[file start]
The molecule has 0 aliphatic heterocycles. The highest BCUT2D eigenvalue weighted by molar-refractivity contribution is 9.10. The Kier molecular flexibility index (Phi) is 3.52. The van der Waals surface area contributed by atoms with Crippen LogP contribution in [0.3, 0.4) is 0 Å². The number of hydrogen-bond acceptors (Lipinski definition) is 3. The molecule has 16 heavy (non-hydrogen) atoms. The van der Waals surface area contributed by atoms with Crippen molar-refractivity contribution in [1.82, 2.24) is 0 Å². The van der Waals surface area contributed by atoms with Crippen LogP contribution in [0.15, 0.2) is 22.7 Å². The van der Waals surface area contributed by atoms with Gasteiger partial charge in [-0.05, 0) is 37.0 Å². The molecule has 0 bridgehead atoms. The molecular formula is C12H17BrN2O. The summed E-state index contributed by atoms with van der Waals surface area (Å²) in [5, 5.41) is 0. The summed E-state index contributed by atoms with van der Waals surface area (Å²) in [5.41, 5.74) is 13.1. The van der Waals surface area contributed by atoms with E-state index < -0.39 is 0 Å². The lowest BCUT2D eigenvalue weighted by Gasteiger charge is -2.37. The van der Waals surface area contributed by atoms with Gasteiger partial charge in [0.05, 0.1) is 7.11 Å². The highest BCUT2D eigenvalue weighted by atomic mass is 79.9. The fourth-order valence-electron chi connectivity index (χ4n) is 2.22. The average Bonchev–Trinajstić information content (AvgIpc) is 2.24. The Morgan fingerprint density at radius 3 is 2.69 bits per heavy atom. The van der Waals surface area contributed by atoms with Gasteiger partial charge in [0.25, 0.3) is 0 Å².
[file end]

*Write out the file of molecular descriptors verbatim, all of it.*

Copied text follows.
The molecule has 0 aliphatic heterocycles. The highest BCUT2D eigenvalue weighted by molar-refractivity contribution is 9.10. The Kier molecular flexibility index (Phi) is 3.52. The van der Waals surface area contributed by atoms with Crippen LogP contribution in [0.3, 0.4) is 0 Å². The number of hydrogen-bond acceptors (Lipinski definition) is 3. The molecule has 16 heavy (non-hydrogen) atoms. The van der Waals surface area contributed by atoms with Crippen molar-refractivity contribution in [1.82, 2.24) is 0 Å². The van der Waals surface area contributed by atoms with Crippen LogP contribution in [0.15, 0.2) is 22.7 Å². The van der Waals surface area contributed by atoms with Gasteiger partial charge in [-0.05, 0) is 37.0 Å². The molecule has 0 bridgehead atoms. The molecular formula is C12H17BrN2O. The summed E-state index contributed by atoms with van der Waals surface area (Å²) in [5, 5.41) is 0. The summed E-state index contributed by atoms with van der Waals surface area (Å²) in [5.41, 5.74) is 13.1. The van der Waals surface area contributed by atoms with E-state index < -0.39 is 0 Å². The lowest BCUT2D eigenvalue weighted by Gasteiger charge is -2.37. The van der Waals surface area contributed by atoms with Gasteiger partial charge in [0.05, 0.1) is 7.11 Å². The highest BCUT2D eigenvalue weighted by atomic mass is 79.9. The fourth-order valence-electron chi connectivity index (χ4n) is 2.22. The average Bonchev–Trinajstić information content (AvgIpc) is 2.24. The Morgan fingerprint density at radius 3 is 2.69 bits per heavy atom. The van der Waals surface area contributed by atoms with Gasteiger partial charge in [0.25, 0.3) is 0 Å².